The City of New Castle sought a declaratory judgment in the Court of Chancery as to the validity of a 1975 New Castle County Ordinance increasing the sewer service rates charged to the City and its residents. This increase, the City argued, was in violation of a 1950 Agreement between the City and the County which provided for the interconnection of the City and County sewage systems and established the rate which the City would charge its residents and turn over to the County.
The County challenged the rate provisions of the Agreement, claiming that the
The determinative issue is whether the furnishing of sewer facilities and establishing a rate of compensation for such service constituted a governmental or a proprietary function. The implication and consequence of this governmental-proprietary distinction has recently been noted by this Court:
Levy Court of Kent County v. City of Dover, Del.Supr., 333 A.2d 161 (1975); see also 2 McQuillen, Municipal Corporations, § 10.05 (rev.ed.1966).
While the characterization of a function as either governmental or proprietary is often difficult, and there are few hard and fast rules distinguishing one capacity from the other, this Court has considered the geographical and jurisdictional limits of the government involved as most relevant. Compare Levy Court of Kent County v. City of Dover, supra. with Delmarva Enterprises, Inc. v. Mayor & Council of City of Dover, Del.Supr., 282 A.2d 601 (1971).
In the instant case, the County was under no obligation to provide sewer service to the City, an area not within the County's governmental limits. Rather, the County chose to exercise the option, given it by Statute [46 Del.L. c. 294 § 1], of entering into an agreement with the City to provide those services. Moreover, both the City and County benefited from the arrangement: the City by saving the expense of maintaining its own sewage facilities; the County by being able to run its system through rather than around the City, thus utilizing the City's pre-existing facilities.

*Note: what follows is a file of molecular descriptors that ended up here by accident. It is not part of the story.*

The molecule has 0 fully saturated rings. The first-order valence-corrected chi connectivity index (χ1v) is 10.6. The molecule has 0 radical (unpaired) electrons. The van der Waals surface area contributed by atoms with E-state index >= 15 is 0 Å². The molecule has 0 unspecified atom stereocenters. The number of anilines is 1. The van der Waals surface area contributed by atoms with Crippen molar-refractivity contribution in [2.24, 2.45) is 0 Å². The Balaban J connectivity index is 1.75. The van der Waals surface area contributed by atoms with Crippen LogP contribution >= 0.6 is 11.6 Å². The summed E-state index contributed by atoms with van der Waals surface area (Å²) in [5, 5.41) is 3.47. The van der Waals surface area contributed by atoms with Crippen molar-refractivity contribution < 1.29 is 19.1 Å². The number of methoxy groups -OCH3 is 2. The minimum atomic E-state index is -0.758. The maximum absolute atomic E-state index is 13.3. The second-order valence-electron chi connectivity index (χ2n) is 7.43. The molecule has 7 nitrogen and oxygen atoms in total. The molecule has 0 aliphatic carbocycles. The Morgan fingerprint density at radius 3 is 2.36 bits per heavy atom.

In Delmarva Enterprises, Inc. v. Mayor & Council of City of Dover, supra. at 602, this Court stated that a city "in supplying water and sewer services [to an area outside the city limits] is acting in its proprietary capacity". Cf. Bancroft v. Mayor & Council of Wilmington, 14 Del.Ch. 185, 123 A. 602 (1924). We reiterated that conclusion in Levy Court of Kent County v. City of Dover, supra., wherein an agreement, by which the County relinquished decision-making power over sewer and water facilities within County jurisdictional limits was held ultra vires.
The County seeks to distinguish these cases by arguing that although the supplying of sewer services may, at times, be a proprietary activity, the determination of the rate of compensation to be charged for such services is always a nondelegable governmental function. The cases cited by the County in support of this proposition are: Mitchell v. City of Mobile, 244 Ala. 442, 13 So.2d 664 (1943); Johnson v. State, 107 Ga.App. 16, 128 S.E.2d 651 (1962); Terrace Heights Sewer Dist. v. Young, 3 Wn.App. 206, 473 P.2d 414 (1970). We find the cited cases inapposite on their facts.
The County's attempted distinction between providing sewage facilities and establishing a rate of compensation for those facilities appears to be the result of an unacceptably narrow construction of 46 Del.L. c. 294 § 1,
Accordingly, we conclude that the agreement as to rate of compensation for the service to be performed was a proprietary function and, therefore, not ultra vires.